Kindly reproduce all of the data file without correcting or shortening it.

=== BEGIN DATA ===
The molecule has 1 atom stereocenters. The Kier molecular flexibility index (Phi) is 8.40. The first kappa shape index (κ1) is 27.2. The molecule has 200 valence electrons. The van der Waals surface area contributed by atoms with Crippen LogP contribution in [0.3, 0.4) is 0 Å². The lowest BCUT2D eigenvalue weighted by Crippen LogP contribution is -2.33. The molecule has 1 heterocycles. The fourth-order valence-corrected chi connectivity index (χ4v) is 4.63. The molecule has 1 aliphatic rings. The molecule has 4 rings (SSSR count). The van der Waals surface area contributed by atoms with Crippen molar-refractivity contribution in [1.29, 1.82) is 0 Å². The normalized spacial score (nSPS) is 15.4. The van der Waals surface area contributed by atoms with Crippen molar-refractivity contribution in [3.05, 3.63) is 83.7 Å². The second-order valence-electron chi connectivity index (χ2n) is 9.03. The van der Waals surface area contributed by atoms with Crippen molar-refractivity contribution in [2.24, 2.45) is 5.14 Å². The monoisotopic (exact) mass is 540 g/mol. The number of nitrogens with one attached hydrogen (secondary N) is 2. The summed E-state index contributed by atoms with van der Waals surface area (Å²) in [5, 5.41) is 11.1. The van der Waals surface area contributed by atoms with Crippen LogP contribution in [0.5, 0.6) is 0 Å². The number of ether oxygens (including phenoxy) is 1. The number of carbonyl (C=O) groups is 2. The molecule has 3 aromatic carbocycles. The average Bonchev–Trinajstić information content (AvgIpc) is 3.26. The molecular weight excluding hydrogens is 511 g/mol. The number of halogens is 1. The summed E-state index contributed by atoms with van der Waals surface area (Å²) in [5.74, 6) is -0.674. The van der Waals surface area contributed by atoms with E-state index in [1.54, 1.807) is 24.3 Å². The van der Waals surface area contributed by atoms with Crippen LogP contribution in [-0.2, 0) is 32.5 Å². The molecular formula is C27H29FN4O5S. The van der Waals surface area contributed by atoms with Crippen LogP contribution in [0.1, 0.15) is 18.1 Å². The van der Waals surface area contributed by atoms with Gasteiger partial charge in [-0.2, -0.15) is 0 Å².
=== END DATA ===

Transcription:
The molecule has 1 atom stereocenters. The Kier molecular flexibility index (Phi) is 8.40. The first kappa shape index (κ1) is 27.2. The molecule has 200 valence electrons. The van der Waals surface area contributed by atoms with Crippen LogP contribution in [0.3, 0.4) is 0 Å². The lowest BCUT2D eigenvalue weighted by Crippen LogP contribution is -2.33. The molecule has 1 heterocycles. The fourth-order valence-corrected chi connectivity index (χ4v) is 4.63. The molecule has 1 aliphatic rings. The molecule has 4 rings (SSSR count). The van der Waals surface area contributed by atoms with Crippen molar-refractivity contribution in [1.29, 1.82) is 0 Å². The normalized spacial score (nSPS) is 15.4. The van der Waals surface area contributed by atoms with Crippen molar-refractivity contribution in [3.05, 3.63) is 83.7 Å². The second-order valence-electron chi connectivity index (χ2n) is 9.03. The van der Waals surface area contributed by atoms with Crippen molar-refractivity contribution in [2.24, 2.45) is 5.14 Å². The monoisotopic (exact) mass is 540 g/mol. The number of nitrogens with one attached hydrogen (secondary N) is 2. The summed E-state index contributed by atoms with van der Waals surface area (Å²) in [5, 5.41) is 11.1. The van der Waals surface area contributed by atoms with Crippen LogP contribution in [0.5, 0.6) is 0 Å². The number of ether oxygens (including phenoxy) is 1. The number of carbonyl (C=O) groups is 2. The molecule has 3 aromatic carbocycles. The average Bonchev–Trinajstić information content (AvgIpc) is 3.26. The molecular weight excluding hydrogens is 511 g/mol. The number of halogens is 1. The summed E-state index contributed by atoms with van der Waals surface area (Å²) in [5.74, 6) is -0.674. The van der Waals surface area contributed by atoms with E-state index in [1.54, 1.807) is 24.3 Å². The van der Waals surface area contributed by atoms with Crippen LogP contribution in [-0.2, 0) is 32.5 Å². The molecular formula is C27H29FN4O5S. The van der Waals surface area contributed by atoms with Crippen LogP contribution in [0.1, 0.15) is 18.1 Å². The van der Waals surface area contributed by atoms with Gasteiger partial charge in [-0.2, -0.15) is 0 Å².